Storms in the Northeast, Midwest and Pacific Northwest are causing headaches for holiday travelers. Cancelled and delayed flights are leading to long lines at Lindbergh Field.

Thousands of passengers trying to make it out of Lindbergh Field are at the mercy of the wintry weather conditions other parts of the country are facing. In some cases, many are already waiting days for a flight and still might not make it home until after Christmas.

For Kristie Focht and her two daughters, flying to snow-bound Oregon before Christmas is looking less and less likely.

"Trying to get to Portland and all the girls' presents are in Portland right now," said Kristie.

They're among thousands of air passengers stuck in San Diego, after wicked winter weather in the Pacific Northwest and the Northeast grounded dozens of flights out of Lindbergh Field for the third day running. For 11-year-old Madison, gifts aren't the only reason she wants to take off.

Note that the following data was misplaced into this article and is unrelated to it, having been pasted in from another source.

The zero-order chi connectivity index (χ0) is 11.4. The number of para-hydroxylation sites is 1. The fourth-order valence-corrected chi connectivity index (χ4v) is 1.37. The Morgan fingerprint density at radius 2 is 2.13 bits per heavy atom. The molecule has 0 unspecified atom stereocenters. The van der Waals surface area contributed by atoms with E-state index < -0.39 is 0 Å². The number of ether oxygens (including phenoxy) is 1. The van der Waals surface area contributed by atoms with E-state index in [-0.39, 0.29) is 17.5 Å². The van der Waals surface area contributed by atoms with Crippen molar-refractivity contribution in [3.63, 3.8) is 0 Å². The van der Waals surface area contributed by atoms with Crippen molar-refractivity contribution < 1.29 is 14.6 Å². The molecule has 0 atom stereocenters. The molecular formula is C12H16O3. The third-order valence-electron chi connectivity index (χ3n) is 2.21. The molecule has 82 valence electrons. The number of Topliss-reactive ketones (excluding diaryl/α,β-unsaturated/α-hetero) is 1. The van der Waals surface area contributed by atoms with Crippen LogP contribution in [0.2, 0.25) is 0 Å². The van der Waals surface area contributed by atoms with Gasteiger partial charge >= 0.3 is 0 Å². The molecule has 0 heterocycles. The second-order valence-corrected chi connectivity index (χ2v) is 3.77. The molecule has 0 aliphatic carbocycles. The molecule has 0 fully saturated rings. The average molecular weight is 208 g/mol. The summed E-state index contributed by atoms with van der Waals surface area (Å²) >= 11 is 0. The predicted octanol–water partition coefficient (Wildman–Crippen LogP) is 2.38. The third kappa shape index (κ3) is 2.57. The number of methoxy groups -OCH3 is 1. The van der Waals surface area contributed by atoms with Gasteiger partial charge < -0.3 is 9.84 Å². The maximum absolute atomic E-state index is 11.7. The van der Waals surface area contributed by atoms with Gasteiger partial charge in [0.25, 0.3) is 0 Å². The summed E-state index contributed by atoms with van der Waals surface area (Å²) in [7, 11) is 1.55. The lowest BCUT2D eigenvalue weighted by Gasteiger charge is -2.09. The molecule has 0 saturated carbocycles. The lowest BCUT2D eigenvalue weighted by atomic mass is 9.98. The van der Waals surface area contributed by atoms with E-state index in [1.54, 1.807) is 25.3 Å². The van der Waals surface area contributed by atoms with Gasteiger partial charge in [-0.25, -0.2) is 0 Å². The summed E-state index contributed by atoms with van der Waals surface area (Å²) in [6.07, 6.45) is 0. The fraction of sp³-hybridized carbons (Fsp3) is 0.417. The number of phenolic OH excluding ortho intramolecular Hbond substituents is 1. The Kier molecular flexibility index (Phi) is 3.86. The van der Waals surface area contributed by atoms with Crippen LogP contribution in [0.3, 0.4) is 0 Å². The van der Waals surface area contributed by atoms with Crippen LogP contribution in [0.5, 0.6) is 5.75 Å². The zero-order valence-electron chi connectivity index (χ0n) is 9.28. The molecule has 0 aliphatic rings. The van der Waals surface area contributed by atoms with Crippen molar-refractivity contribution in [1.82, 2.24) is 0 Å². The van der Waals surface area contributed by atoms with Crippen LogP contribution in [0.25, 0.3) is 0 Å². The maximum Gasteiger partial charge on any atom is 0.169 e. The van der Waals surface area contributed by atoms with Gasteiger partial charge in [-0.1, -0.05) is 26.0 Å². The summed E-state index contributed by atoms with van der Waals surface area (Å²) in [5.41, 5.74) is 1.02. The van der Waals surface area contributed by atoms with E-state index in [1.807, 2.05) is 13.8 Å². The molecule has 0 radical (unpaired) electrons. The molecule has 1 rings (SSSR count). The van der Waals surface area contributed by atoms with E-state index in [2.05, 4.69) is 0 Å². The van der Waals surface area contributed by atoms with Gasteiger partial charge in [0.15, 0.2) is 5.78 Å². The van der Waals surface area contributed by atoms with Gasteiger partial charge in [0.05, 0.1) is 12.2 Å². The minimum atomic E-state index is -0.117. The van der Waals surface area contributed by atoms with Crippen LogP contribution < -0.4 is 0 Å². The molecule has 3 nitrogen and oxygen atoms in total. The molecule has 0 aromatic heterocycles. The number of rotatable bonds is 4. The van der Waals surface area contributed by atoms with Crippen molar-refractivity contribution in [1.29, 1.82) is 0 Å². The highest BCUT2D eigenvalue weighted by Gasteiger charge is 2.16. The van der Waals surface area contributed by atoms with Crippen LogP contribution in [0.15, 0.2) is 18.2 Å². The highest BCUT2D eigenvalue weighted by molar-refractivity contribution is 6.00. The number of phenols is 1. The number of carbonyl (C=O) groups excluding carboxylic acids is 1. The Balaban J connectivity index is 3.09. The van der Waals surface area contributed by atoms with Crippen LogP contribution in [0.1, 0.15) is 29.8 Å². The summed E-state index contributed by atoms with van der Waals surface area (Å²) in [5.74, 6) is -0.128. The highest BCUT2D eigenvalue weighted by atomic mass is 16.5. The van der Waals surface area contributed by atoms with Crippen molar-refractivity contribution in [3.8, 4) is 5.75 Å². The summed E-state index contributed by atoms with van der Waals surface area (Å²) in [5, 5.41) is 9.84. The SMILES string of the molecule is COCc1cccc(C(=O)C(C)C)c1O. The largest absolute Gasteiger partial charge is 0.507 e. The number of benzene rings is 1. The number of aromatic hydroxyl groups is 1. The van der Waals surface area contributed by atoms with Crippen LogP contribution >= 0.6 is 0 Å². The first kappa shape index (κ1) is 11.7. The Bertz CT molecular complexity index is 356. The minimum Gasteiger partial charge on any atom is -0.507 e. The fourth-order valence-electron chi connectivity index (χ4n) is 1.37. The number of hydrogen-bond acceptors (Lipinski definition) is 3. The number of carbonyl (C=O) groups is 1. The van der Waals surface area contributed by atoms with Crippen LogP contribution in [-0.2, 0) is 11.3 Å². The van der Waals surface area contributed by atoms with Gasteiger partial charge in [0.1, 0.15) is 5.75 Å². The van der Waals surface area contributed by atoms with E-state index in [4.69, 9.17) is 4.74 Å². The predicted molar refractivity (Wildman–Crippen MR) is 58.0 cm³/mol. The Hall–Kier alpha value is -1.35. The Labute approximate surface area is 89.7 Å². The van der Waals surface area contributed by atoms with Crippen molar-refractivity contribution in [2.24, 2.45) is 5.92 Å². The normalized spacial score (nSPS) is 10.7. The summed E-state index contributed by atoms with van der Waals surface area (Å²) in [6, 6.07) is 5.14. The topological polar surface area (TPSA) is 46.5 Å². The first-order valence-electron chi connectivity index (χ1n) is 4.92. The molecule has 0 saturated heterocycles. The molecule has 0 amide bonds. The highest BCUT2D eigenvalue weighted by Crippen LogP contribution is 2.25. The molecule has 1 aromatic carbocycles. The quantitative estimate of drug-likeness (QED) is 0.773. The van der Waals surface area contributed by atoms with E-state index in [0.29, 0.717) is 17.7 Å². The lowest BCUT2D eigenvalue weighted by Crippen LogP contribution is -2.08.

"I really want to see my grandma and grandpa and all my cousins," she said.

This slew of delayed and cancelled flights means a lot of loved ones won't be home for Christmas, such as Elaine Davis who is trying to get to her mother's in Fairbanks, Alaska sometime before the 25th. Her connection is in Seattle, where the snowy weather forced Alaska Airlines to suspend service Sunday, creating a ripple effect of backlogged flights.

"I can just hope for the best. I have a lot of books and music to keep entertained and a pillow if I need to sleep," said Elaine.

Others also tried to make the best of a bad situation, like the Lundeens from Portland who've been trying to get home for two days now.

"We're here with our family. It's Christmas week and we don't have a foot of snow here," noted Pat Lundeen.

As of the publishing of this story, well over 50 flights from Lindbergh are either delayed or cancelled - Alaska, American, Southwest and United Flights are especially impacted.

The best advice - check ahead on your flight's status before heading to the airport.